Light At The End Of The Tunnel, But Headwinds On The Other Side: Economist
July 1, 2009
NASHVILLE, Ind. - The economic picture in the US is improving, but there are still some hurdles to clear before declaring the recession over and there are still lingering challenges for truck and trai...
NASHVILLE, Ind. –The economic picture in the US is improving, but there are still some hurdles to clear before declaring the recession over and there are still lingering challenges for truck and trailer manufacturers, according to industry forecaster FTR Associates.
The group hosted a Webinar recently to discuss the North American truck and trailer outlook and the economy in general.
Bill Witte, co-director of the Center for Econometric Model Research, said economic growth in the US should resume at the end of the year and into next year, following further shrinkage this quarter and a flat third quarter. The first quarter suffered from a drop in business investments -businesses and even government stopped spending.
“The enormous decline in business investment we saw in the first quarter is unlikely to be repeated,” said Witte, “and government spending should return to a positive factor.”
While the US will have lost close to seven million jobs by the end of the recession, Witte noted that the rate of job losses has slowed.
Employment figures will remain negative through the rest of 2009, with some job growth in 2010,Witte predicted.
Meanwhile, sales in the housing market have stabilized and consumer sentiment is improving. Witte voiced “muted optimism” about the economy and said while “there’s light at the end of the tunnel, when we get out of the tunnel we may find we’re in the middle of a gale of some kind and facing severe headwinds.”
For one, the global recovery will lag that of the US, Witte predicted, which will continue to negatively affect exports for another year or so.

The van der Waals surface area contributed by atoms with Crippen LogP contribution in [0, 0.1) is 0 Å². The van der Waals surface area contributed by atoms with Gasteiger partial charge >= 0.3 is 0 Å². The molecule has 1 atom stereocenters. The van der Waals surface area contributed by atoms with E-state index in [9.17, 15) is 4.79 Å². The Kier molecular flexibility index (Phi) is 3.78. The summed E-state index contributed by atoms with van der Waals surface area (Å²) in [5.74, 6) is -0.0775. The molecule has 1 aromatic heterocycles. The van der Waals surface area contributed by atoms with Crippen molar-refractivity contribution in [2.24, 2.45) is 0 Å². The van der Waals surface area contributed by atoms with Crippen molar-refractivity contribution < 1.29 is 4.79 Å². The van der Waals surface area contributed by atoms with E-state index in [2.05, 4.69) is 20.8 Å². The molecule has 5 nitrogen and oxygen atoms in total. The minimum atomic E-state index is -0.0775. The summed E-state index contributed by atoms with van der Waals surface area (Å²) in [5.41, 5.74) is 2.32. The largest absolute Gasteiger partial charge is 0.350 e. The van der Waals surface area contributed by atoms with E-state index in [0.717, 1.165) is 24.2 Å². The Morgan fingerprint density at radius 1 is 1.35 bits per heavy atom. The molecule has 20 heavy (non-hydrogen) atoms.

Also, Witte said the feds and the Treasury will face the delicate task of removing liquidity which has been pumped into the system to stimulate the economy.
“If they don’t remove that liquidity, it raises real serious dangers in a year or two of inflationary pressures, but removing it will be a very difficult task,” warned Witte, likening it to “taking away the punch bowl in a real serious way just as the economy starts to recover.”
So, when can equipment manufacturers expect sales to rebound? On the medium-duty front, Jon Starks, transportation analyst with FTR Associates said while credit markets are now thawing, customers aren’t generating enough money in their core businesses to justify buying new medium-duty trucks.
Three key factors impact medium-duty sales: business spending, which has fallen dramatically through the recession; construction, which remains slow; and to a lesser extent freight demand, which is also down.
Starks said medium-duty sales in the US will likely bottom out in 2009 and remain flat through 2010.
As stimulus package spending takes effect in 2010, there may be some uptick in demand in new medium-duty trucks. But a strong rebound isn’t expected until 2011, when “we should see a pretty reasonably rebound.”
The picture is similar in the Class 8 market, according to Eric Starks, president of FTR Associates.
No immediate rebound in sales is anticipated, because freight demand is still slow and there’s still excess capacity.
Starks said FTR expects to see further declines in US freight demand over the next few months, bottoming out at about a 12% year-over-year decline.
He said US freight demand should bottom out around July and then slowly improve, although it will still not post year-over-year growth for at least a year.
Capacity utilization has dropped below 80%, said Starks, and will bottom out around the third quarter.
“In 2010, we’re still going to see a substantial amount of excess capacity in the marketplace,” he predicted.
Truck makers and dealers that are expecting sales to be kick-started by pent-up demand to replace vehicles may be disappointed, according to Starks. “Historically, that would be true, but given this current environment with so little freight to move, there’s really no need to replace equipment.”
FTR’s latest projections for Class 8 North American orders stands at: 106,000 in 2009; 151,000 in 2010; and 196,000 in 2011.